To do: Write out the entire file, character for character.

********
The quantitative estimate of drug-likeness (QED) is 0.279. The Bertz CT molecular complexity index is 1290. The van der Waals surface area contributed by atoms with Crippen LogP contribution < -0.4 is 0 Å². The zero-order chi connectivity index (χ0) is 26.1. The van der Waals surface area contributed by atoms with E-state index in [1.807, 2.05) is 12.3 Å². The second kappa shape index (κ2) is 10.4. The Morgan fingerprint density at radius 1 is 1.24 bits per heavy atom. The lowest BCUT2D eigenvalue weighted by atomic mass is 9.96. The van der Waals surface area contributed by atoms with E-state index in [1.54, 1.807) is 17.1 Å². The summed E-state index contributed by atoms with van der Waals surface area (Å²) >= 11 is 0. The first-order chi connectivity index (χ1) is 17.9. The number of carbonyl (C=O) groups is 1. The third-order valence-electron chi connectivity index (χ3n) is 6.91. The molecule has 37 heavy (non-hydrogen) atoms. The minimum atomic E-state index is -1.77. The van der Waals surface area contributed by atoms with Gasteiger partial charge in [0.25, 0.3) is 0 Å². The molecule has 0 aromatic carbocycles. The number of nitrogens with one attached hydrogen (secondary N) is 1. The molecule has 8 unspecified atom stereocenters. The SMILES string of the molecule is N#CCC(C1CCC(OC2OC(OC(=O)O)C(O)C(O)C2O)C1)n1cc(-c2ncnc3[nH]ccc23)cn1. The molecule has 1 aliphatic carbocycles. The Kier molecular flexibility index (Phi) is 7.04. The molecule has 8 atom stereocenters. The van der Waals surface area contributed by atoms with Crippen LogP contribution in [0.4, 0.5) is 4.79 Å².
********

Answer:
The quantitative estimate of drug-likeness (QED) is 0.279. The Bertz CT molecular complexity index is 1290. The van der Waals surface area contributed by atoms with Crippen LogP contribution < -0.4 is 0 Å². The zero-order chi connectivity index (χ0) is 26.1. The van der Waals surface area contributed by atoms with E-state index in [1.807, 2.05) is 12.3 Å². The second kappa shape index (κ2) is 10.4. The Morgan fingerprint density at radius 1 is 1.24 bits per heavy atom. The lowest BCUT2D eigenvalue weighted by atomic mass is 9.96. The van der Waals surface area contributed by atoms with E-state index in [1.54, 1.807) is 17.1 Å². The summed E-state index contributed by atoms with van der Waals surface area (Å²) >= 11 is 0. The first-order chi connectivity index (χ1) is 17.9. The number of carbonyl (C=O) groups is 1. The third-order valence-electron chi connectivity index (χ3n) is 6.91. The molecule has 37 heavy (non-hydrogen) atoms. The minimum atomic E-state index is -1.77. The van der Waals surface area contributed by atoms with Gasteiger partial charge in [0.25, 0.3) is 0 Å². The molecule has 0 aromatic carbocycles. The number of nitrogens with one attached hydrogen (secondary N) is 1. The molecule has 8 unspecified atom stereocenters. The SMILES string of the molecule is N#CCC(C1CCC(OC2OC(OC(=O)O)C(O)C(O)C2O)C1)n1cc(-c2ncnc3[nH]ccc23)cn1. The molecule has 1 aliphatic carbocycles. The Kier molecular flexibility index (Phi) is 7.04. The molecule has 8 atom stereocenters. The van der Waals surface area contributed by atoms with Crippen LogP contribution in [0.4, 0.5) is 4.79 Å².